Tuesday, January 19, 2016

album review: 'nothing shines like neon by randy rogers band

So as many of you probably know, last year I picked up the collaboration album between two red dirt country acts, both seasoned veterans in the industry who decided to team up and make a record about being seasoned veterans in the industry and not having quite struck it gold in the mainstream. That record was called Hold My Beer, Vol. 1 by Randy Rogers and Wade Bowen, and it was without a doubt one of my favourite country records of 2015, but what about the men outside of the team-up?

Well, Wade Bowen has always done things in his own way, but Randy Rogers has seen a bit more success under his titular band - and note when I say success I mean barely cracking the top 40 with singles but steadily building a cult following with their album sales around the late 2000s. And for the life of me I'm surprised that they weren't more successful - sure, they had more fiddle and steel guitar and texture than your average mainstream country act, but they were signed to a major label and were willing to cross into more rock and pop textures for their successes, to the point where there were a few songs from their 2013 record Trouble that wouldn't sound that out of place on mainstream country radio... except, of course, that Jay Joyce produced it and has all the hallmarks of his clumsy work that he'd later ruin Eric Church's The Outsiders with a few months later. But the Randy Rogers Band didn't really see radio airplay, and after playing the major label game for several years, they decided to make their return to the indie scene with their album this year, promising a more neotraditional country sound with Nothing Shines Like Neon. Now, I had every reason to expect that this album would be at the worst pretty damn good, and at best something great - was I right?

Well, yeah, it is pretty solid... but really that's the most I can probably say about it, because while this is definitely a more straightforwardly country Randy Rogers Band album that I'm sure will delight hardcore fans, I'm not quite getting the same spark that I found with Hold My Beer, Vol. 1, which is one of the rare examples of the side project eclipsing the main one. There's a few good songs, a couple duds, guest stars that you would expect for a country band eager to re-establish their indie credentials, but not much beyond that really jumped off the page to establish the album beyond a solidly enjoyable listen.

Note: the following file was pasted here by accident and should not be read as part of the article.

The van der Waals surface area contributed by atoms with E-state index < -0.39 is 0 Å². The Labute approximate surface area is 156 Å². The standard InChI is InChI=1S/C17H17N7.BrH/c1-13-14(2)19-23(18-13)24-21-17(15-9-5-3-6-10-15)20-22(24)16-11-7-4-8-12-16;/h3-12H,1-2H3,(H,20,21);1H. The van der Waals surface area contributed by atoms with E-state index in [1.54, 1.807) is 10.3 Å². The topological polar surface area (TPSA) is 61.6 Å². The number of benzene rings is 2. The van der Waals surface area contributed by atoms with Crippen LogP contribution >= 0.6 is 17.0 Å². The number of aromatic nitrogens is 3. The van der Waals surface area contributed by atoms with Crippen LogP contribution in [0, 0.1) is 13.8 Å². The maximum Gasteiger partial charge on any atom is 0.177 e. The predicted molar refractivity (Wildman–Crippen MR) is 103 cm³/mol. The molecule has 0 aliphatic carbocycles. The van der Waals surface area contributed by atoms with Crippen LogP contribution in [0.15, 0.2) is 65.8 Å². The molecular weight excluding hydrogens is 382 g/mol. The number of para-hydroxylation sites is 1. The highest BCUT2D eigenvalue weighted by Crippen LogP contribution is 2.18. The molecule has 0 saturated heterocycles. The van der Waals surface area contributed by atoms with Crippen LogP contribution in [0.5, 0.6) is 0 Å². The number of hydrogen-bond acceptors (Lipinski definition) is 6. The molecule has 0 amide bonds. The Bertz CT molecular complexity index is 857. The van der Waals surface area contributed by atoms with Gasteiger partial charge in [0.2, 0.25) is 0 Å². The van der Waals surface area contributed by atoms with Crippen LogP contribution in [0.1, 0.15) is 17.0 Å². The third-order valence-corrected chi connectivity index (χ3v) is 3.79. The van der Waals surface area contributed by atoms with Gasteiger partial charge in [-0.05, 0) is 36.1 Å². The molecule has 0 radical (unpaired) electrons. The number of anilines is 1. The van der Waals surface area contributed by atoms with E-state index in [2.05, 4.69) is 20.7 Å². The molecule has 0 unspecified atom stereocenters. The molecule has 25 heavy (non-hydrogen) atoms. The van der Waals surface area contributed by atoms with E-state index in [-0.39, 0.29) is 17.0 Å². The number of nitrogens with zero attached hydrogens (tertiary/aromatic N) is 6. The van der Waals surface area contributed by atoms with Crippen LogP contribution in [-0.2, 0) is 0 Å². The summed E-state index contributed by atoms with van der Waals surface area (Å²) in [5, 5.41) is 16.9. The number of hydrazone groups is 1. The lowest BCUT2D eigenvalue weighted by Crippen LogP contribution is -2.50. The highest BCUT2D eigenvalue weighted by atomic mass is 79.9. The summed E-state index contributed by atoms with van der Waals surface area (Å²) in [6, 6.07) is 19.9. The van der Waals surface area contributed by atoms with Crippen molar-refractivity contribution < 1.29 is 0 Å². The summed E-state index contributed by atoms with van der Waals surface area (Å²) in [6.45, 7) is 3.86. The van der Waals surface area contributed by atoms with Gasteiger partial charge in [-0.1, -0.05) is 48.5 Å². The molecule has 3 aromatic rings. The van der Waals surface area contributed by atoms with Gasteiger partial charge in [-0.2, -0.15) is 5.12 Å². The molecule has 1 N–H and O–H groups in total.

And the odd thing is trying to identify why this record doesn't do more, and the first place to start would be our vocalists. Of course Randy Rogers' approachable rasp anchors this record - and it's as agreeable and versatile as it was on Hold My Beer, which becomes essential given the increased breadth of songwriting topics - but what I found interesting was how he played in contrast with the other singers. Of course his backing band provides harmonies, but the duets that spring out more are with Jamey Johnson on 'Actin' Crazy' and Jerry Jeff Walker on 'Takin' It As They Come', although I'd say neither guest outshines Rogers mostly because Johnson sound a bit more checked out on his verse than he should and Walker is playing things a little too broad with his thicker rasp - can't say I'm exactly a fan of his voice. What I found a little more exasperating is that both Allison Krauss and Dan Tyminski show up to sing on 'Look Out Yonder', and they don't really feel mixed loud enough to provide more than support on the hook.